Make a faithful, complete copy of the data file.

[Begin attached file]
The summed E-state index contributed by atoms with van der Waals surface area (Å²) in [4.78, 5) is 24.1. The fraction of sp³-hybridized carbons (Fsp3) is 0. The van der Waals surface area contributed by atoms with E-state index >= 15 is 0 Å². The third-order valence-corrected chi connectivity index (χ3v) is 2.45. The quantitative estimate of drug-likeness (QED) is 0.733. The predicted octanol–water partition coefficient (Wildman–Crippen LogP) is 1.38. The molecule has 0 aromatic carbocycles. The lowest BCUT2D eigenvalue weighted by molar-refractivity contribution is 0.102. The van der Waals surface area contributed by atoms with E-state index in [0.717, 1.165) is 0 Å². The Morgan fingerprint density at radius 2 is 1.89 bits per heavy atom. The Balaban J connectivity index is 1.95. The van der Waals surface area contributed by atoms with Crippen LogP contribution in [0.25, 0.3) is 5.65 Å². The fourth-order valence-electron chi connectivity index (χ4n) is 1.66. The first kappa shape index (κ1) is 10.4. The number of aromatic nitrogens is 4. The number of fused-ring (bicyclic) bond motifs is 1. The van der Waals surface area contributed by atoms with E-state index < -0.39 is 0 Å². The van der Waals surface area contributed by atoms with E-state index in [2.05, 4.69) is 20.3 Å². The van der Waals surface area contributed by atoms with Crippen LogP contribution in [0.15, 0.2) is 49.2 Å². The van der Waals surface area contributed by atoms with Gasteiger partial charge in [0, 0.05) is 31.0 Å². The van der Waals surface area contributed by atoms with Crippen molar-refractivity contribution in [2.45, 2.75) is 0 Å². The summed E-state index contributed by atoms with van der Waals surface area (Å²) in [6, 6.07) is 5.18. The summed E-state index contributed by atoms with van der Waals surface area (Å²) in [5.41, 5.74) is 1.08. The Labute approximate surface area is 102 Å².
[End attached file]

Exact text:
The summed E-state index contributed by atoms with van der Waals surface area (Å²) in [4.78, 5) is 24.1. The fraction of sp³-hybridized carbons (Fsp3) is 0. The van der Waals surface area contributed by atoms with E-state index >= 15 is 0 Å². The third-order valence-corrected chi connectivity index (χ3v) is 2.45. The quantitative estimate of drug-likeness (QED) is 0.733. The predicted octanol–water partition coefficient (Wildman–Crippen LogP) is 1.38. The molecule has 0 aromatic carbocycles. The lowest BCUT2D eigenvalue weighted by molar-refractivity contribution is 0.102. The van der Waals surface area contributed by atoms with E-state index in [0.717, 1.165) is 0 Å². The Morgan fingerprint density at radius 2 is 1.89 bits per heavy atom. The Balaban J connectivity index is 1.95. The van der Waals surface area contributed by atoms with Crippen LogP contribution in [0.25, 0.3) is 5.65 Å². The fourth-order valence-electron chi connectivity index (χ4n) is 1.66. The first kappa shape index (κ1) is 10.4. The number of aromatic nitrogens is 4. The number of fused-ring (bicyclic) bond motifs is 1. The van der Waals surface area contributed by atoms with E-state index < -0.39 is 0 Å². The van der Waals surface area contributed by atoms with E-state index in [2.05, 4.69) is 20.3 Å². The van der Waals surface area contributed by atoms with Crippen LogP contribution in [0.15, 0.2) is 49.2 Å². The van der Waals surface area contributed by atoms with Gasteiger partial charge in [0, 0.05) is 31.0 Å². The van der Waals surface area contributed by atoms with Crippen molar-refractivity contribution in [2.45, 2.75) is 0 Å². The summed E-state index contributed by atoms with van der Waals surface area (Å²) in [6, 6.07) is 5.18. The summed E-state index contributed by atoms with van der Waals surface area (Å²) in [5.41, 5.74) is 1.08. The Labute approximate surface area is 102 Å².